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Antigua and Barbuda is a Caribbean island nation that has a population of around 91,295. These islands were originally inhabited by indigenous peoples, including the Arawak and the Carib, until the 17th century when British colonizers arrived. During this colonized period, English became the language of government, business, and education. When Antigua and Barbados gained its independence in 1981, it remained part of the Commonwealth of Nations and English remained its official language.
Antigua and Barbuda Creole English
As many of the residents in this country are descendants of African slaves, the common English spoken in this country has been influenced by African words and phrases. In fact, linguists consider the dialect spoken on these islands to be a type of Creole English, also known as Broken English, Leeward Caribbean Creole, and Patwa.
This dialect is spoken throughout the Leeward islands of the Caribbean and has around 150,000 native speakers. Speakers may choose to only speak in this creole variant or may switch between creole and Standard English mid-sentence. The use of Standard English is typically related to the socioeconomic status of the speaker. Those individuals of higher socioeconomic backgrounds have likely been educated in the formal school system and are more familiar with the grammar of the English language. Linguists believe Leeward Caribbean Creole first developed when African slaves attempted to imitate the language of their owners. Today, speakers may use words from British or American English in everyday communication. Additionally, with the increase of immigrants, this creole language is slowly being influenced by Guyanese Creole, Trinidadian Creole, Jamaican Creole, and Bajan Creole.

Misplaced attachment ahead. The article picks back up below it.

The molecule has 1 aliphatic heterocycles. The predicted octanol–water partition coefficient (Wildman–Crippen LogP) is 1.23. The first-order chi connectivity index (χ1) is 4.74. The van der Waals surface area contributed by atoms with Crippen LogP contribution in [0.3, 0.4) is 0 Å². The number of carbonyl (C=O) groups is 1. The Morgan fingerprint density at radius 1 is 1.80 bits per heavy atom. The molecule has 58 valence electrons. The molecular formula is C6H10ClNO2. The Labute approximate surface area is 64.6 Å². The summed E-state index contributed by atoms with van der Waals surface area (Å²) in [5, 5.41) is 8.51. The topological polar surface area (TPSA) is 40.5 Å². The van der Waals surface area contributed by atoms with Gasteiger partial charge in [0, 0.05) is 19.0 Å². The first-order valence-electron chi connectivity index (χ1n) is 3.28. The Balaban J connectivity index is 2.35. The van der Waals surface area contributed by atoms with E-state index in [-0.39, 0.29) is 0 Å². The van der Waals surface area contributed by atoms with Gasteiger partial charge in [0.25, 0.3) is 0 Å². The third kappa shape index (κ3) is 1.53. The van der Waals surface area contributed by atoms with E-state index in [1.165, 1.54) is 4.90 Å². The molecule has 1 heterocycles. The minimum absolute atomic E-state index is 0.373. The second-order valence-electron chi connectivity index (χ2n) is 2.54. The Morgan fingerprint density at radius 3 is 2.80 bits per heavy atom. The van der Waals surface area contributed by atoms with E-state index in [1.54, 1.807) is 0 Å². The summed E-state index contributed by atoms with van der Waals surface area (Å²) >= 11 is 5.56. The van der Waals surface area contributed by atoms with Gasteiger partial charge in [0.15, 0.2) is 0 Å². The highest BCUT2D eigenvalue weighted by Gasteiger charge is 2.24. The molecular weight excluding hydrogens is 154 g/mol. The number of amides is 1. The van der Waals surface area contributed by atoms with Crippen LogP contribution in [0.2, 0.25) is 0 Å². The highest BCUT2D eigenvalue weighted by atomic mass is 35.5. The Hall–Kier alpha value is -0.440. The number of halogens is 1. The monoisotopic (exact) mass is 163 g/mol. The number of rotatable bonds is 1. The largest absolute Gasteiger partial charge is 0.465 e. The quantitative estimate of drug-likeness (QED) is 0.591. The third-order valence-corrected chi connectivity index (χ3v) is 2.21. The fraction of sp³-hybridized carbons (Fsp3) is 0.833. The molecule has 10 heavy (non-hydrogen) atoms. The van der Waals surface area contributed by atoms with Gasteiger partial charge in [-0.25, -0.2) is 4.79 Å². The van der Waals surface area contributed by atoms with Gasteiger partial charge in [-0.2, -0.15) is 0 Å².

Immigrant Languages in Antigua and Barbuda
The most widely spoken immigrant language in Antigua and Barbuda is Spanish. Most Spanish speakers today are originally from the Dominican Republic and began coming to the country after 1981. Immigration records indicate that at least 1,200 Dominican Republicans are living in Antigua and Barbuda. Other records indicate that this population may be anywhere from 3,000 to 10,000 if undocumented individuals are included. Evidence of their permanent presence in this country can be seen in Spanish-language signs throughout urban areas, as well as the increased number of Spanish-speaking churches. In response to this large population of Spanish speakers, the government has implemented some public services in this immigrant language. One example of this is the warnings and advisories issued by the National Office of Disaster Services. In 2001, the Ministry of Education also responded by implementing a Spanish language program in public schools that have a high percentage of Hispanic students.
A very small percentage of the population reports having a Portuguese ethnic identity. Most Portuguese immigrants began arriving in these islands in the mid-19th century. These individuals became involved in importing goods to sell throughout the islands and eventually became known as retailers. Today, research indicates a population size of approximately 1,200 Portuguese speakers live in Antigua and Barbuda.
Additionally, North Levantine Arabic is considered another immigrant language of Antigua and Barbuda. This language came with the arrival of immigrants from the Middle East during the 20th century. Today, approximately 400 individuals in the country speak North Levantine Arabic.
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